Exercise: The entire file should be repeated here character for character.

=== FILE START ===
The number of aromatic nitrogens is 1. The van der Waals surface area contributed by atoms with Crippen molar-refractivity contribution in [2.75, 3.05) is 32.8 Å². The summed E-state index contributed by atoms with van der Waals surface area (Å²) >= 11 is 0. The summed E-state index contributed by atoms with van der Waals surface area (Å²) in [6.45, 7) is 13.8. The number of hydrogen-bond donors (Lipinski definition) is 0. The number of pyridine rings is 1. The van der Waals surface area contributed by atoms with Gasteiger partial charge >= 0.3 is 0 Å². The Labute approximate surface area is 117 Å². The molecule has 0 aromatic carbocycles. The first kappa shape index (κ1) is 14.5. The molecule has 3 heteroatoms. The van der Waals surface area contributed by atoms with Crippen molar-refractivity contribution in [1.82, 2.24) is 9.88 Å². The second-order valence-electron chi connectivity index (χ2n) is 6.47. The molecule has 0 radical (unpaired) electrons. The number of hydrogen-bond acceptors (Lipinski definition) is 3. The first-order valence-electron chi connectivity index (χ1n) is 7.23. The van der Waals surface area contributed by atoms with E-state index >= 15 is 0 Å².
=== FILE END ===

The number of aromatic nitrogens is 1. The van der Waals surface area contributed by atoms with Crippen molar-refractivity contribution in [2.75, 3.05) is 32.8 Å². The summed E-state index contributed by atoms with van der Waals surface area (Å²) >= 11 is 0. The summed E-state index contributed by atoms with van der Waals surface area (Å²) in [6.45, 7) is 13.8. The number of hydrogen-bond donors (Lipinski definition) is 0. The number of pyridine rings is 1. The van der Waals surface area contributed by atoms with Gasteiger partial charge >= 0.3 is 0 Å². The Labute approximate surface area is 117 Å². The molecule has 0 aromatic carbocycles. The first kappa shape index (κ1) is 14.5. The molecule has 3 heteroatoms. The van der Waals surface area contributed by atoms with Crippen molar-refractivity contribution in [1.82, 2.24) is 9.88 Å². The second-order valence-electron chi connectivity index (χ2n) is 6.47. The molecule has 0 radical (unpaired) electrons. The number of hydrogen-bond acceptors (Lipinski definition) is 3. The first-order valence-electron chi connectivity index (χ1n) is 7.23. The van der Waals surface area contributed by atoms with E-state index >= 15 is 0 Å².